July 24–October 25, 2020
Rina Banerjee: Make Me a Summary of the World
Rina Banerjee (b. 1963). Dodo bird, 2013. Acrylic on watercolor paper, 30 x 44 in. Private collection, Miami. © Rina Banerjee. Image courtesy Galerie Nathalie Obadia, Paris/Brussels
Rina Banerjee (b. 1963). Excessive flower..., 2017. Thread cotton, cowrie shells, glass bottles, wire, linen, silk, mirrors, vintage trim, cable, steel armature, copper tubes, seed beads, porcupine needles, cock feathers, peacock hairs, faux eyelashes, speaker, Frozen Charlotte doll heads, 72 x 48 x 26 in. Pennsylvania Academy of the Fine Arts, Philadelphia, Museum Purchase, 2016.37a. © Rina Banerjee. Image courtesy of the Pennsylvania Academy of the Fine Arts, Philadelphia
Rina Banerjee (b. 1963). Bacteria, 2012. Acrylic on watercolor paper, 30 x 22 in. Courtesy of Ota Fine Arts, Shanghai/Singapore/Tokyo. © Rina Banerjee. Image courtesy of Ota Fine Arts (OFA), Shanghai/ Singapore/Tokyo
Rina Banerjee (b. 1963) With breath taking..., 2008. Glass viles, jute charpai (cot), shells, cotton thread, plastic skull, sari textile, 144 1/8 x 102 x 24 in. Courtesy of the Tiroche DeLeon Collection and Art Vantage PCC Ltd. © Rina Banerjee. Image courtesy of the Tiroche DeLeon Collection, Gibraltar and Gallery Espace, New Delhi
Rina Banerjee (b. 1963). imperial and Imposing..., 2013. Light bulbs, pigeon feathers, steel carbon wire, copper, silk thread, glass beads, cowrie shells, trim, wedding sari, seed beads, wood, horn, fleece, 38 x 34 x 23 in. Courtesy of Isabel Stainow Wilcox. © Rina Banerjee. Photo: Josh Nefsky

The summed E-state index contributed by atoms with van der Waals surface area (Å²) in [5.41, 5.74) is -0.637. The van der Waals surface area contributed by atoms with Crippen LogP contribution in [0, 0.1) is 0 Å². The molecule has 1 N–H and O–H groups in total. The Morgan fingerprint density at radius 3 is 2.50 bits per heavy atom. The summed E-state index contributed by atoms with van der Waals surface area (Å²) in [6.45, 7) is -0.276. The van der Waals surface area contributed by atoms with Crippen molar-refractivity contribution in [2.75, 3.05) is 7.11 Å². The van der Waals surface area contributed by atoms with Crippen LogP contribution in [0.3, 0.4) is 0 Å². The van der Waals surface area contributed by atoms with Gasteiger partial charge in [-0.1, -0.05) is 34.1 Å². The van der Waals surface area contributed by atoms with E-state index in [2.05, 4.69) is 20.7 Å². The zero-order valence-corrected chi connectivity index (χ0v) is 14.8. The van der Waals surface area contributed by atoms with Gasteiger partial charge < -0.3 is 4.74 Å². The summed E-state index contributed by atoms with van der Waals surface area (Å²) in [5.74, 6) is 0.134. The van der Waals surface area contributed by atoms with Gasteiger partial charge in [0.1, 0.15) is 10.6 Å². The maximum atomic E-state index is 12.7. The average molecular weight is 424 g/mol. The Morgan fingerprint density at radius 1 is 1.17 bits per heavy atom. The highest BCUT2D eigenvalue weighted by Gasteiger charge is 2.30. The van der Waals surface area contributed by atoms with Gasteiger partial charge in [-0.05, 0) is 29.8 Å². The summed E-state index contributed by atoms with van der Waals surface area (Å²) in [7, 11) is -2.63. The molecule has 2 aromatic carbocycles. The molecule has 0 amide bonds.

Rina Banerjee (b. 1963). More like turkey no turtle she scattered her verbal, 2015. Ink, acrylic, 23 kt. Gold, copper on paper, 14 x 10 in. Courtesy of Diana Nelson & John Atwater. © Rina Banerjee. Image courtesy of Rina Banerjee Archives
Indian-born artist Rina Banerjee (b. 1963) creates richly layered works made from materials sourced throughout the world to reflect the splintered experience of migration, identity, tradition, and culture often prevalent in diasporic communities. In a single sculpture, one can find African tribal jewelry, colorful feathers, light bulbs, Murano glass, and South Asian antiques. This is the first major survey of Banerjee’s work in the United States and includes large-scale installations, sculptures, and paintings produced over two decades. While the works can be enjoyed as vividly colored and sensuously layered sculptures, they also address themes of multiple identities, feminism, the impact of colonialism, cultural appropriation, and globalization.
Organized by the Pennsylvania Academy of the Fine Arts and the San José Museum of Art.
Rina Banerjee: Make Me a Summary of the World is made possible in part by major grants from the William Penn Foundation, The Andy Warhol Foundation for the Visual Arts, the Exelon Foundation and PECO, and the National Endowment for the Arts.
Supported in part by Picasso Circle Members